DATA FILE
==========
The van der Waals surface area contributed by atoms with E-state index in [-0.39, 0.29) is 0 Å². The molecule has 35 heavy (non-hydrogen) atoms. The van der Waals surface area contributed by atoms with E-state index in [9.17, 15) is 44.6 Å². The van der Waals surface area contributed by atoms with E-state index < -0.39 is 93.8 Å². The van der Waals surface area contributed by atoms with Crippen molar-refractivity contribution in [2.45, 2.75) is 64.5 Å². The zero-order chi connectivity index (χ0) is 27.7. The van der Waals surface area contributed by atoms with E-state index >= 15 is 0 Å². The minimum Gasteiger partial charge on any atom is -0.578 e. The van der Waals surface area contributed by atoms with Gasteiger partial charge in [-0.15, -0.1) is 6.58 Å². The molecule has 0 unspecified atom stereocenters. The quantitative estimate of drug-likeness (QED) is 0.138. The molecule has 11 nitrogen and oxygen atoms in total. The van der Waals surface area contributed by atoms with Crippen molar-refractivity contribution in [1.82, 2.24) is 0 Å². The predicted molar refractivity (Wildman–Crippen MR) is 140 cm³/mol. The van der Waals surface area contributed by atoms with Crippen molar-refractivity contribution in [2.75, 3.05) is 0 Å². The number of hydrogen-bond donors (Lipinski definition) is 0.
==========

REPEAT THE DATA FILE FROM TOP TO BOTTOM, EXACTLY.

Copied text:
The van der Waals surface area contributed by atoms with E-state index in [-0.39, 0.29) is 0 Å². The molecule has 35 heavy (non-hydrogen) atoms. The van der Waals surface area contributed by atoms with E-state index in [9.17, 15) is 44.6 Å². The van der Waals surface area contributed by atoms with E-state index < -0.39 is 93.8 Å². The van der Waals surface area contributed by atoms with Crippen molar-refractivity contribution in [2.45, 2.75) is 64.5 Å². The zero-order chi connectivity index (χ0) is 27.7. The van der Waals surface area contributed by atoms with E-state index >= 15 is 0 Å². The minimum Gasteiger partial charge on any atom is -0.578 e. The van der Waals surface area contributed by atoms with Gasteiger partial charge in [-0.15, -0.1) is 6.58 Å². The molecule has 0 unspecified atom stereocenters. The quantitative estimate of drug-likeness (QED) is 0.138. The molecule has 11 nitrogen and oxygen atoms in total. The van der Waals surface area contributed by atoms with Crippen molar-refractivity contribution in [1.82, 2.24) is 0 Å². The predicted molar refractivity (Wildman–Crippen MR) is 140 cm³/mol. The van der Waals surface area contributed by atoms with Crippen molar-refractivity contribution in [2.75, 3.05) is 0 Å². The number of hydrogen-bond donors (Lipinski definition) is 0.